Patty: We have to see what happens when we get more penetration of this technology. In the United States, which is the biggest adopter, for some crops, farmers don’t have the option to buy seeds that aren’t genetically engineered. Then the costs go up. That experience does not bode well for farmers in low-income countries.
To what extent is patenting genetically modified seeds driving this trend?
Nina: Everybody thinks patenting plant materials happened with GMOs, but it didn’t. It goes back to the 1930s. Farmers in the developed world have been buying seeds from companies for many, many years.
Raoul: If you took genetically engineered seeds completely off the market, all the issues of seed consolidation would still exist.
Patty: We have a tremendously consolidated food system, from seeds all the way to meatpacking. We need some anti-trust enforcement throughout.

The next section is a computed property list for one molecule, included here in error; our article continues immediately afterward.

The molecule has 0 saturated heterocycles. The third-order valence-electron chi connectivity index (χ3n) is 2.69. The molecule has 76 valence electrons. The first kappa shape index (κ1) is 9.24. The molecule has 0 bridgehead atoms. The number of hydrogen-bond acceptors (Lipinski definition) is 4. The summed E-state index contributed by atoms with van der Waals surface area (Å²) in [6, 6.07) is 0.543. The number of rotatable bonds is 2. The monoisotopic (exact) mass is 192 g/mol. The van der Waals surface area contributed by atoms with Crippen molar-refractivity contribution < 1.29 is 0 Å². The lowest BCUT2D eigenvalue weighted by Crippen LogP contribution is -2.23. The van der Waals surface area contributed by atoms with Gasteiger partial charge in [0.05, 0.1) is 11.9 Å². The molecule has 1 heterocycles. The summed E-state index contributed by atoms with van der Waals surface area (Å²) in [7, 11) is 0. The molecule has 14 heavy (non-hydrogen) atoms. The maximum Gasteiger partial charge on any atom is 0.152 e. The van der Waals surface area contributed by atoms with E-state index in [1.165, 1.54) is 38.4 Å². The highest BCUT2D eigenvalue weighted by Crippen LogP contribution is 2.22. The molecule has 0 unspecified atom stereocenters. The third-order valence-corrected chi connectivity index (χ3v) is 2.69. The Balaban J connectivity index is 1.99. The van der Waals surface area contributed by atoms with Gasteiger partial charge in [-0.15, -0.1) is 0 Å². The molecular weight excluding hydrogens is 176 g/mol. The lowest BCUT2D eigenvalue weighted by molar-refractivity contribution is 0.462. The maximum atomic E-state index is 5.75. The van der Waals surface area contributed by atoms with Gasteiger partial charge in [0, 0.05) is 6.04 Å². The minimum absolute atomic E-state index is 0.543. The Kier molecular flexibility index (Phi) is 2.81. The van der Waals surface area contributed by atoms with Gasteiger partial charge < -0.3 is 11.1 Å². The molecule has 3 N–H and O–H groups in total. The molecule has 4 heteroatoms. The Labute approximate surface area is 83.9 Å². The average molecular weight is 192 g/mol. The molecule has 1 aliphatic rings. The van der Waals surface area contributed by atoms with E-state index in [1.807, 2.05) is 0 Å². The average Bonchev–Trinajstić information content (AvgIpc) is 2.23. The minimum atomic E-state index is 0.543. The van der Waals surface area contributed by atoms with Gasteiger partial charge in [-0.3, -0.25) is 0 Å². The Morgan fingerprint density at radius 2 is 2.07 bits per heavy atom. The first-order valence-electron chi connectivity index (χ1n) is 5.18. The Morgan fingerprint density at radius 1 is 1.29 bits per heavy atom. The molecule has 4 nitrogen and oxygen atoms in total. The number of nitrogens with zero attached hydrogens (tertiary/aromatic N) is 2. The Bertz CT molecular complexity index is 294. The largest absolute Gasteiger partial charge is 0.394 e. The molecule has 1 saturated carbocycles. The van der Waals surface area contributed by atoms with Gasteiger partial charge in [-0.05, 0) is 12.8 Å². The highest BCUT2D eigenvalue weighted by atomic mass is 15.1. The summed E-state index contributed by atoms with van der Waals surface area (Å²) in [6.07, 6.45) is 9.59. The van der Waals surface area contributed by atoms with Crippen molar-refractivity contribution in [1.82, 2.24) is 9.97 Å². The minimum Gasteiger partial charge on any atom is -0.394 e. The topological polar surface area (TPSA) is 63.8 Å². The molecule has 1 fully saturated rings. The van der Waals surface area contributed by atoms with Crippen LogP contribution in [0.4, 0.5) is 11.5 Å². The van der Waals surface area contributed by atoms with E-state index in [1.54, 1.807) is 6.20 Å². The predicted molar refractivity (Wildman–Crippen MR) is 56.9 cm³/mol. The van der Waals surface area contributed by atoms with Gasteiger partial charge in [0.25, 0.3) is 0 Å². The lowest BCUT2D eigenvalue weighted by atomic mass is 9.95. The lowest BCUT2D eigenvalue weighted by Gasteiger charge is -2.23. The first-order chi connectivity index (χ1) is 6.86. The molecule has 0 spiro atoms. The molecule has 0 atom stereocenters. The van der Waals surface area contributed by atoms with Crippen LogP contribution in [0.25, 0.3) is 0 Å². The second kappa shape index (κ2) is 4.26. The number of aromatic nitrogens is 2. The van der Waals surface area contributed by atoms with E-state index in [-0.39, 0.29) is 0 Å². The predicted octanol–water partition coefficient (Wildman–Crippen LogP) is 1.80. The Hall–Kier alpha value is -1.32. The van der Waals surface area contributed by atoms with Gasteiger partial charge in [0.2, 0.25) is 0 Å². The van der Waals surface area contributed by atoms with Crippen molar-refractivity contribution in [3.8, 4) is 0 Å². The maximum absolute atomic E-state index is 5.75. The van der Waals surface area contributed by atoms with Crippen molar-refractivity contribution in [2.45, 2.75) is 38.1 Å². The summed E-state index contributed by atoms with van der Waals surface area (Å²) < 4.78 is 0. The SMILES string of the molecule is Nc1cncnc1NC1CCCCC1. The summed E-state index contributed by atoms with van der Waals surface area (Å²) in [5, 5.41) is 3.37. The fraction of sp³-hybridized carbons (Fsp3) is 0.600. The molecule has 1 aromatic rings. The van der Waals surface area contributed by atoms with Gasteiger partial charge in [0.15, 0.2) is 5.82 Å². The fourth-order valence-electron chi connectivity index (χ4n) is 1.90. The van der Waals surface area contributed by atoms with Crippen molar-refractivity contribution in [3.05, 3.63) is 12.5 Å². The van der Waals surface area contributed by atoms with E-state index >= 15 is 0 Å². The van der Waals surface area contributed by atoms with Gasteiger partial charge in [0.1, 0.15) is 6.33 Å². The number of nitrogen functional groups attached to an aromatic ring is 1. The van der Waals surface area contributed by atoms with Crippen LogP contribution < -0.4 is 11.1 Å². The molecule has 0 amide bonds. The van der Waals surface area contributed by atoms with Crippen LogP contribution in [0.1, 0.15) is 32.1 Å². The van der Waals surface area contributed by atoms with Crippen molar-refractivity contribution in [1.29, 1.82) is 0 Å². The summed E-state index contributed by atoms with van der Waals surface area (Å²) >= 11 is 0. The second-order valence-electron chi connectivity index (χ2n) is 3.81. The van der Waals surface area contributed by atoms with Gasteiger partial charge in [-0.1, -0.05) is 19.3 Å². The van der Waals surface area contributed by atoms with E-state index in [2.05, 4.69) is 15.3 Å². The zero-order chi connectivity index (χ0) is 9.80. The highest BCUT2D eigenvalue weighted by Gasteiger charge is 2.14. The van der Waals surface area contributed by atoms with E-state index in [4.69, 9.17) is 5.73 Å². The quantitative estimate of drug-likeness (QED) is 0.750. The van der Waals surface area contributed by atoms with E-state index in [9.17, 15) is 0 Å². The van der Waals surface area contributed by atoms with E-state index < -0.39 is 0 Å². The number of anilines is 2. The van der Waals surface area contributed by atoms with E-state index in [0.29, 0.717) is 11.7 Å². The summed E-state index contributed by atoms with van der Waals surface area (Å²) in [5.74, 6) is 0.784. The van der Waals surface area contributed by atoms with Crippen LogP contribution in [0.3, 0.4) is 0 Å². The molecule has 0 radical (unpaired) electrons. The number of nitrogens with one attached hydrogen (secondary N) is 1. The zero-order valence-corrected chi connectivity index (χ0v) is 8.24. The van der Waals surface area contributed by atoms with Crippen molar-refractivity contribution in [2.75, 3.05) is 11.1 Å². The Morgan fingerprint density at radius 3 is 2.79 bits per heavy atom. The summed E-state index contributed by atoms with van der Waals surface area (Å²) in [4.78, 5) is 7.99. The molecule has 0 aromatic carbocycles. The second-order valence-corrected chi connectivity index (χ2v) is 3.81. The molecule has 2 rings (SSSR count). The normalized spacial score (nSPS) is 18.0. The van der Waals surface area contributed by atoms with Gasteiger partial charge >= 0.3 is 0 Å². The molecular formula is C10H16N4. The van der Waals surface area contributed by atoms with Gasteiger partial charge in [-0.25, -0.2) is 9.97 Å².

Nina: Bringing a single new variety to market costs upward of a hundred million dollars. That’s not a cost that can be easily absorbed by anything but the big commodity crops and the big companies. If we want to see more beneficial traits that can reduce chemical use and be more environmentally sustainable, we have to somehow make it possible for academic scientists to get back into modifying crops for their local markets, even small specialty crops.